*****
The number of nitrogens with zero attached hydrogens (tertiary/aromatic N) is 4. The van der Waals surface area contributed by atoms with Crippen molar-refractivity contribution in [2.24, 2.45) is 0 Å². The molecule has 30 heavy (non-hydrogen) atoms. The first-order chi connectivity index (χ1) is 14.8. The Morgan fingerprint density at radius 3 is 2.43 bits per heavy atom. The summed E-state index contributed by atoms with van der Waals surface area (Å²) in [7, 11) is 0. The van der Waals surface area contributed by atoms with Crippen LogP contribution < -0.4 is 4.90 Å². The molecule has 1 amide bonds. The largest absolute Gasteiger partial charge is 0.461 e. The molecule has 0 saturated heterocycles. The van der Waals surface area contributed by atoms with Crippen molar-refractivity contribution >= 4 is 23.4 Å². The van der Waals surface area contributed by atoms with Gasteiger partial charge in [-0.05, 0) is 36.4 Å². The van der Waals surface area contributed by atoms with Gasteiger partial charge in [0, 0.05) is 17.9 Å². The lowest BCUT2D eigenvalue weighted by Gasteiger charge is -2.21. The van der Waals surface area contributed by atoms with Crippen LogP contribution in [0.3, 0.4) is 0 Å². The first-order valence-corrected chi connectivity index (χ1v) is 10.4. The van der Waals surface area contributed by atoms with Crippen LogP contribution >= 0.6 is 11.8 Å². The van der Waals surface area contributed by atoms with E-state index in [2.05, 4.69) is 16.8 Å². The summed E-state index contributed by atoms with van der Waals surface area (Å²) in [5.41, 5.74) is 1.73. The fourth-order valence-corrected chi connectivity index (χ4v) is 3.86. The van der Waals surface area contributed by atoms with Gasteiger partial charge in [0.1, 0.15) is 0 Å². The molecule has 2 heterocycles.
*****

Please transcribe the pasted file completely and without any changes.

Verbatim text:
The number of nitrogens with zero attached hydrogens (tertiary/aromatic N) is 4. The van der Waals surface area contributed by atoms with Crippen molar-refractivity contribution in [2.24, 2.45) is 0 Å². The molecule has 30 heavy (non-hydrogen) atoms. The first-order chi connectivity index (χ1) is 14.8. The Morgan fingerprint density at radius 3 is 2.43 bits per heavy atom. The summed E-state index contributed by atoms with van der Waals surface area (Å²) in [7, 11) is 0. The van der Waals surface area contributed by atoms with Crippen LogP contribution < -0.4 is 4.90 Å². The molecule has 1 amide bonds. The largest absolute Gasteiger partial charge is 0.461 e. The molecule has 0 saturated heterocycles. The van der Waals surface area contributed by atoms with Crippen molar-refractivity contribution >= 4 is 23.4 Å². The van der Waals surface area contributed by atoms with Gasteiger partial charge in [-0.05, 0) is 36.4 Å². The van der Waals surface area contributed by atoms with Gasteiger partial charge in [0, 0.05) is 17.9 Å². The lowest BCUT2D eigenvalue weighted by Gasteiger charge is -2.21. The van der Waals surface area contributed by atoms with Crippen LogP contribution in [0.3, 0.4) is 0 Å². The first-order valence-corrected chi connectivity index (χ1v) is 10.4. The van der Waals surface area contributed by atoms with Crippen LogP contribution >= 0.6 is 11.8 Å². The van der Waals surface area contributed by atoms with E-state index in [2.05, 4.69) is 16.8 Å². The summed E-state index contributed by atoms with van der Waals surface area (Å²) in [5.41, 5.74) is 1.73. The fourth-order valence-corrected chi connectivity index (χ4v) is 3.86. The van der Waals surface area contributed by atoms with Gasteiger partial charge in [0.1, 0.15) is 0 Å². The molecule has 2 heterocycles.